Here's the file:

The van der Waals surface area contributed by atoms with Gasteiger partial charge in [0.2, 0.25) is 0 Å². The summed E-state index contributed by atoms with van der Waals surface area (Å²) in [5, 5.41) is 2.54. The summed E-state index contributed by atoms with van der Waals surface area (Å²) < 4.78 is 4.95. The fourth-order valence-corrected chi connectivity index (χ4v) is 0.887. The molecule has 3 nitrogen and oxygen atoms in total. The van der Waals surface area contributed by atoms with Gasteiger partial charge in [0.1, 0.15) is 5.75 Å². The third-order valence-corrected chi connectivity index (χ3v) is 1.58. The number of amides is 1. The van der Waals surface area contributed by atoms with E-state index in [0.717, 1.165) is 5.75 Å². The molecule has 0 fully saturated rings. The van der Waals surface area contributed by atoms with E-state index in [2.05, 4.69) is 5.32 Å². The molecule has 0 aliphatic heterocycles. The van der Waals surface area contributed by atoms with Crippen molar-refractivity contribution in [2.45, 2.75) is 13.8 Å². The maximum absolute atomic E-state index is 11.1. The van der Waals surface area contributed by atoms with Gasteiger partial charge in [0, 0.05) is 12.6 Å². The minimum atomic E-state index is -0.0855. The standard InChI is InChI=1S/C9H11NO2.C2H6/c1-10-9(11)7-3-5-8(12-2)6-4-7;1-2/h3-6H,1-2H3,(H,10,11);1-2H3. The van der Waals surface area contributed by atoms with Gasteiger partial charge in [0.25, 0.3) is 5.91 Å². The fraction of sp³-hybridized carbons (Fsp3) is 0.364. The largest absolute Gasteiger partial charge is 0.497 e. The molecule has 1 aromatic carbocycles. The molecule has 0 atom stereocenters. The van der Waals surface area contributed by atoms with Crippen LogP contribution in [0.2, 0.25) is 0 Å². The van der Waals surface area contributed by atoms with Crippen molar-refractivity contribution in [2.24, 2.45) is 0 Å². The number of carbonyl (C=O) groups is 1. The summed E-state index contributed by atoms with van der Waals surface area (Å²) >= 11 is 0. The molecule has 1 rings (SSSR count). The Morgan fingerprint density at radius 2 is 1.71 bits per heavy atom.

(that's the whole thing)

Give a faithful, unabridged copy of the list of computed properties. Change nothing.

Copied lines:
The van der Waals surface area contributed by atoms with Gasteiger partial charge in [0.2, 0.25) is 0 Å². The summed E-state index contributed by atoms with van der Waals surface area (Å²) in [5, 5.41) is 2.54. The summed E-state index contributed by atoms with van der Waals surface area (Å²) < 4.78 is 4.95. The fourth-order valence-corrected chi connectivity index (χ4v) is 0.887. The molecule has 3 nitrogen and oxygen atoms in total. The van der Waals surface area contributed by atoms with Gasteiger partial charge in [0.1, 0.15) is 5.75 Å². The third-order valence-corrected chi connectivity index (χ3v) is 1.58. The number of amides is 1. The van der Waals surface area contributed by atoms with E-state index in [0.717, 1.165) is 5.75 Å². The molecule has 0 fully saturated rings. The van der Waals surface area contributed by atoms with E-state index in [2.05, 4.69) is 5.32 Å². The molecule has 0 aliphatic heterocycles. The van der Waals surface area contributed by atoms with Crippen molar-refractivity contribution in [2.45, 2.75) is 13.8 Å². The maximum absolute atomic E-state index is 11.1. The van der Waals surface area contributed by atoms with Gasteiger partial charge in [0, 0.05) is 12.6 Å². The minimum atomic E-state index is -0.0855. The standard InChI is InChI=1S/C9H11NO2.C2H6/c1-10-9(11)7-3-5-8(12-2)6-4-7;1-2/h3-6H,1-2H3,(H,10,11);1-2H3. The van der Waals surface area contributed by atoms with Gasteiger partial charge in [0.25, 0.3) is 5.91 Å². The fraction of sp³-hybridized carbons (Fsp3) is 0.364. The largest absolute Gasteiger partial charge is 0.497 e. The molecule has 1 aromatic carbocycles. The molecule has 0 atom stereocenters. The van der Waals surface area contributed by atoms with Crippen LogP contribution in [0.2, 0.25) is 0 Å². The van der Waals surface area contributed by atoms with Crippen molar-refractivity contribution in [2.24, 2.45) is 0 Å². The number of carbonyl (C=O) groups is 1. The summed E-state index contributed by atoms with van der Waals surface area (Å²) >= 11 is 0. The molecule has 1 rings (SSSR count). The Morgan fingerprint density at radius 2 is 1.71 bits per heavy atom.